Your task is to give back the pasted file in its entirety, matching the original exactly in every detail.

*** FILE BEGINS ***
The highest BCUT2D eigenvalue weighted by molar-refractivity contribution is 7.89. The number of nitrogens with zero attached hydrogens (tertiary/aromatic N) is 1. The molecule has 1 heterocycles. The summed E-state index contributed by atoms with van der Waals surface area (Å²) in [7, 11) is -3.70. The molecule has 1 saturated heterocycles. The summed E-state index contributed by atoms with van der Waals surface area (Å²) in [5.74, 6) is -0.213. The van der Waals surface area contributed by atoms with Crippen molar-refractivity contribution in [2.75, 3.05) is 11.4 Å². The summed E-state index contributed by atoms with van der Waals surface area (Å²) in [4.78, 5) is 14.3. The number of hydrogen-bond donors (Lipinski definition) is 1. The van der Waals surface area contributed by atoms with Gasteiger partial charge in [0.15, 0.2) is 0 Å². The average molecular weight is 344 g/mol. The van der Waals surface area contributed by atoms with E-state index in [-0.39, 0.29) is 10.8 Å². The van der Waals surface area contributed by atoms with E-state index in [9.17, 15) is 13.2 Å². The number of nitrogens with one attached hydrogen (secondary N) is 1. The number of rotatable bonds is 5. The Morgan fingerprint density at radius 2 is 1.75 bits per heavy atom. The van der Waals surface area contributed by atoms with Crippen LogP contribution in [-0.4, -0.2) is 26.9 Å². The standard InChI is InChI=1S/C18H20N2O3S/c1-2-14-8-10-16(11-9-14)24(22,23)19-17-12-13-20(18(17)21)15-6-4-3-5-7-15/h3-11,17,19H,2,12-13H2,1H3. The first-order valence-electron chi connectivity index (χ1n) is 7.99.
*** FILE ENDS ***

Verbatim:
The highest BCUT2D eigenvalue weighted by molar-refractivity contribution is 7.89. The number of nitrogens with zero attached hydrogens (tertiary/aromatic N) is 1. The molecule has 1 heterocycles. The summed E-state index contributed by atoms with van der Waals surface area (Å²) in [7, 11) is -3.70. The molecule has 1 saturated heterocycles. The summed E-state index contributed by atoms with van der Waals surface area (Å²) in [5.74, 6) is -0.213. The van der Waals surface area contributed by atoms with Crippen molar-refractivity contribution in [2.75, 3.05) is 11.4 Å². The summed E-state index contributed by atoms with van der Waals surface area (Å²) in [4.78, 5) is 14.3. The number of hydrogen-bond donors (Lipinski definition) is 1. The van der Waals surface area contributed by atoms with Gasteiger partial charge in [0.15, 0.2) is 0 Å². The average molecular weight is 344 g/mol. The van der Waals surface area contributed by atoms with E-state index in [-0.39, 0.29) is 10.8 Å². The van der Waals surface area contributed by atoms with E-state index in [9.17, 15) is 13.2 Å². The number of nitrogens with one attached hydrogen (secondary N) is 1. The number of rotatable bonds is 5. The Morgan fingerprint density at radius 2 is 1.75 bits per heavy atom. The van der Waals surface area contributed by atoms with Crippen LogP contribution in [-0.4, -0.2) is 26.9 Å². The standard InChI is InChI=1S/C18H20N2O3S/c1-2-14-8-10-16(11-9-14)24(22,23)19-17-12-13-20(18(17)21)15-6-4-3-5-7-15/h3-11,17,19H,2,12-13H2,1H3. The first-order valence-electron chi connectivity index (χ1n) is 7.99.